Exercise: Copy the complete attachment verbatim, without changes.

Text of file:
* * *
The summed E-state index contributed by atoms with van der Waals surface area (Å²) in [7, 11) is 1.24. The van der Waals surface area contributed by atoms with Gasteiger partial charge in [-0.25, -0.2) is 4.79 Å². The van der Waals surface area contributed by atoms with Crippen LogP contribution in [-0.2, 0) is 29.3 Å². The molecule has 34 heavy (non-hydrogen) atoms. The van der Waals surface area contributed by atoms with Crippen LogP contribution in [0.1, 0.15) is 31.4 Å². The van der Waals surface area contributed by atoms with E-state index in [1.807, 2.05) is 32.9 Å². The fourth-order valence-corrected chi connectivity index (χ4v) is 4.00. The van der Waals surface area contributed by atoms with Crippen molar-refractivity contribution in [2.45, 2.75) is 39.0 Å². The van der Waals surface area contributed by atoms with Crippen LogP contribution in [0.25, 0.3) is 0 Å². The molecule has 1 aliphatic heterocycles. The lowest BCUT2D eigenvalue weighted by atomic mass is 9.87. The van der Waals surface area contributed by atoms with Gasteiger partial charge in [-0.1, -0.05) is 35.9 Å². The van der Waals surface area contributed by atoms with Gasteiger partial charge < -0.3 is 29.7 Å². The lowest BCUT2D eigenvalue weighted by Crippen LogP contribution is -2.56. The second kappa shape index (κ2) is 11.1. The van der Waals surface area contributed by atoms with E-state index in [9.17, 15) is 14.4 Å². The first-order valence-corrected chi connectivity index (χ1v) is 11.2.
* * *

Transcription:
The summed E-state index contributed by atoms with van der Waals surface area (Å²) in [7, 11) is 1.24. The van der Waals surface area contributed by atoms with Gasteiger partial charge in [-0.25, -0.2) is 4.79 Å². The van der Waals surface area contributed by atoms with Crippen LogP contribution in [-0.2, 0) is 29.3 Å². The molecule has 34 heavy (non-hydrogen) atoms. The van der Waals surface area contributed by atoms with Crippen LogP contribution in [0.1, 0.15) is 31.4 Å². The van der Waals surface area contributed by atoms with E-state index in [1.807, 2.05) is 32.9 Å². The fourth-order valence-corrected chi connectivity index (χ4v) is 4.00. The van der Waals surface area contributed by atoms with Crippen molar-refractivity contribution in [2.45, 2.75) is 39.0 Å². The van der Waals surface area contributed by atoms with Crippen LogP contribution in [0.25, 0.3) is 0 Å². The molecule has 1 aliphatic heterocycles. The lowest BCUT2D eigenvalue weighted by atomic mass is 9.87. The van der Waals surface area contributed by atoms with Gasteiger partial charge in [-0.1, -0.05) is 35.9 Å². The van der Waals surface area contributed by atoms with Gasteiger partial charge < -0.3 is 29.7 Å². The lowest BCUT2D eigenvalue weighted by Crippen LogP contribution is -2.56. The second kappa shape index (κ2) is 11.1. The van der Waals surface area contributed by atoms with E-state index in [9.17, 15) is 14.4 Å². The first-order valence-corrected chi connectivity index (χ1v) is 11.2.